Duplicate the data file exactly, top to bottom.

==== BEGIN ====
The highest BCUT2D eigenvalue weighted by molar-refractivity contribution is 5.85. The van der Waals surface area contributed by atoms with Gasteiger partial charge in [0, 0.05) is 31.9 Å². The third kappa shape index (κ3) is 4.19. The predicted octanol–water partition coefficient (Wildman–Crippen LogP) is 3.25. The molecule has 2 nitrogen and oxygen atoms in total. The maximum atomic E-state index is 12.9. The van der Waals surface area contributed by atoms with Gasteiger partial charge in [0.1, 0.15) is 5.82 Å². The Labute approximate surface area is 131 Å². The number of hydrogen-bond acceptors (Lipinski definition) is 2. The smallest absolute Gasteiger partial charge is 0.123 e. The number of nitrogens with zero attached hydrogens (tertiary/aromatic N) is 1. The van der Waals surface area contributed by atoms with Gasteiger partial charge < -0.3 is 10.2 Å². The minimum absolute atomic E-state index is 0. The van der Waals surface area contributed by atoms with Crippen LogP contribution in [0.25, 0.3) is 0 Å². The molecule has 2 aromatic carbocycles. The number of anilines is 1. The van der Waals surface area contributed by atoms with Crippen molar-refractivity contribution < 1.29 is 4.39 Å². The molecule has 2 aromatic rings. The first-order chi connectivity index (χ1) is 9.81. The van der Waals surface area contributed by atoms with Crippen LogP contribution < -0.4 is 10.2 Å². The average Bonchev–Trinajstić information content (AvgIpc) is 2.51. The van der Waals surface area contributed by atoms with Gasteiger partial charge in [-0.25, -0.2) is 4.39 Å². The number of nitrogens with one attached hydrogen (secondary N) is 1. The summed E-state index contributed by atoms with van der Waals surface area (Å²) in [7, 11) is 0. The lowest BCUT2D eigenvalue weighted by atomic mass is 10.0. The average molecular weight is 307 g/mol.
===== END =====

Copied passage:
The highest BCUT2D eigenvalue weighted by molar-refractivity contribution is 5.85. The van der Waals surface area contributed by atoms with Gasteiger partial charge in [0, 0.05) is 31.9 Å². The third kappa shape index (κ3) is 4.19. The predicted octanol–water partition coefficient (Wildman–Crippen LogP) is 3.25. The molecule has 2 nitrogen and oxygen atoms in total. The maximum atomic E-state index is 12.9. The van der Waals surface area contributed by atoms with Gasteiger partial charge in [0.1, 0.15) is 5.82 Å². The Labute approximate surface area is 131 Å². The number of hydrogen-bond acceptors (Lipinski definition) is 2. The smallest absolute Gasteiger partial charge is 0.123 e. The number of nitrogens with zero attached hydrogens (tertiary/aromatic N) is 1. The van der Waals surface area contributed by atoms with Gasteiger partial charge < -0.3 is 10.2 Å². The minimum absolute atomic E-state index is 0. The van der Waals surface area contributed by atoms with Crippen LogP contribution in [0.25, 0.3) is 0 Å². The molecule has 2 aromatic carbocycles. The number of anilines is 1. The van der Waals surface area contributed by atoms with Crippen molar-refractivity contribution < 1.29 is 4.39 Å². The molecule has 2 aromatic rings. The first-order chi connectivity index (χ1) is 9.81. The van der Waals surface area contributed by atoms with Crippen LogP contribution < -0.4 is 10.2 Å². The average Bonchev–Trinajstić information content (AvgIpc) is 2.51. The van der Waals surface area contributed by atoms with Gasteiger partial charge in [-0.25, -0.2) is 4.39 Å². The number of nitrogens with one attached hydrogen (secondary N) is 1. The summed E-state index contributed by atoms with van der Waals surface area (Å²) in [7, 11) is 0. The lowest BCUT2D eigenvalue weighted by atomic mass is 10.0. The average molecular weight is 307 g/mol.